January 12th, 2009

Back to the Grindstone


Back in December, I finished the rough draft of Waking up Jack Thunder, a contemporary sci-fi thriller about a shy scientist who ends up sharing his brain with a bad-tempered secret agent.  I set it aside for a month so that I could read it through with fresh eyes. 

Over the last few weeks, I've been focused on organizing the website and Yahoo group for The New Jersey Authors' Network, an idea I had to help writers get together to sell their books at multi-author events throughout the Garden State.  More on that another time, right now it's time to get back to writing.

When not working on the Network, I spent some time sifting through my 'ideas folder' to choose my next novel - decided to write a regular thriller, Dobson's Choice.  While I work on the outline, I also need to keep pitching my first novel, Fur-Face (YA urban fantasy, currently pitched to Firebrand lit - courtesy of a headsup from my friend, Neal, dqg_neal ),  do some revision on A Union of Snakes (medieval sci-fi), and of course, do the rewrites for Jack Thunder

 I can't wait to get started :)

Jon

To be or not to be... self-published


Nick Kaufmann gave a mention to the NJ Authors' Network on his blog the other day.  I was a little surprised at the reaction to the fact that self-published authors are welcome to join. 

For what it's worth, here's my personal take on why some 'regular-published' authors seem to look down on (and in some cases resent), the self-published, and why some self-published authors find this a hot-button issue. 

I believe many 'regular' authors see the progression from writer to published author is a rite of passage (no pun intended); a sort of club if you will.  You could meet an author from almost anywhere in the world and immediately have a common bond, because let's face it, unless you were famous for something else first, you probably both had to overcome the same kind of obstacles eg: finding an agent/publisher etc.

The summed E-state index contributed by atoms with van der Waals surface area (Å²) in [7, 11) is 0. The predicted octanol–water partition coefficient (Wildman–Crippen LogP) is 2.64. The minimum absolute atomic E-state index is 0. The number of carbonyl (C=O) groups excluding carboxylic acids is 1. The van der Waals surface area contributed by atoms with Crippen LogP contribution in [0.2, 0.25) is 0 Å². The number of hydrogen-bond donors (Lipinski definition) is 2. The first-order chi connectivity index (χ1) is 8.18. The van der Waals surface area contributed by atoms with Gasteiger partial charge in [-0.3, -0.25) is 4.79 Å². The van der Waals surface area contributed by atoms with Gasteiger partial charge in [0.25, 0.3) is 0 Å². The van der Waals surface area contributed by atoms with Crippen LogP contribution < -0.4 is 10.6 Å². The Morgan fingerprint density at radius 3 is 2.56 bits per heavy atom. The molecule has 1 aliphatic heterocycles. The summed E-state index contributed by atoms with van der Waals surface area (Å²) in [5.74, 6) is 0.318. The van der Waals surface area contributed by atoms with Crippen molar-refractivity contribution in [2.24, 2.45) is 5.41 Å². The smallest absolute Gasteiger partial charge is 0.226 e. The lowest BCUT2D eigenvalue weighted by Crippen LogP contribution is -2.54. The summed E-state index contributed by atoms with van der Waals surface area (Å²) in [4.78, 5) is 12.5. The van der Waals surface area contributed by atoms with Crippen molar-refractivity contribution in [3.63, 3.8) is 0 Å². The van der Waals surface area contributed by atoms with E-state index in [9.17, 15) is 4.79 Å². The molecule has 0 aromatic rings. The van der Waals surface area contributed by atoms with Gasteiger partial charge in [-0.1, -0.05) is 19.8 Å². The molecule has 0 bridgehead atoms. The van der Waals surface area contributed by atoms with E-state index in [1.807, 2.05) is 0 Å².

If you look at it from their point of view, doing it yourself is a form of cheating.  After all, anyone with enough money can publish anything, regardless of quality.  A bit like a war veteran seeing someone wear a medal ribbon bought from a pawn shop.

Self-published authors on the other hand, would probably have loved to have got an agent and a contract from Scholastic or the like.  I can't know for certain, but I imagine they at least tried to go through the 'regular' process before deciding to pay out a few thousand dollars to see their work in print.  I think that, deep down, even the best writers who choose this path have a small inner-critic that questions whether their work is good enough to have made it into print otherwise (regardless of the compelling reasons that made self-publishing such an attractive proposition at the time).

I'm not saying self-publishing's a good or bad thing.  In truth, it's not a route I would choose to take, and I do think there's a better quality of editing done by regular publishers, but I believe it depends entirely on your long term career goals as a writer. 

Isn't this the true test of any published book:  Would the person who reads it, recommend it to a friend and/or purchase another by the same author?  If the answer is 'yes', then who cares how it's published?

Then again, what do I know?

Jon


Wii Fit update

Just took a half-hour break and got out Wii Fit balance board.  Burned a few calories  (only another few million to go), but more importantly, I  took back the ski-jump title from my son.

Hehe.  335 yards, beat that, kid!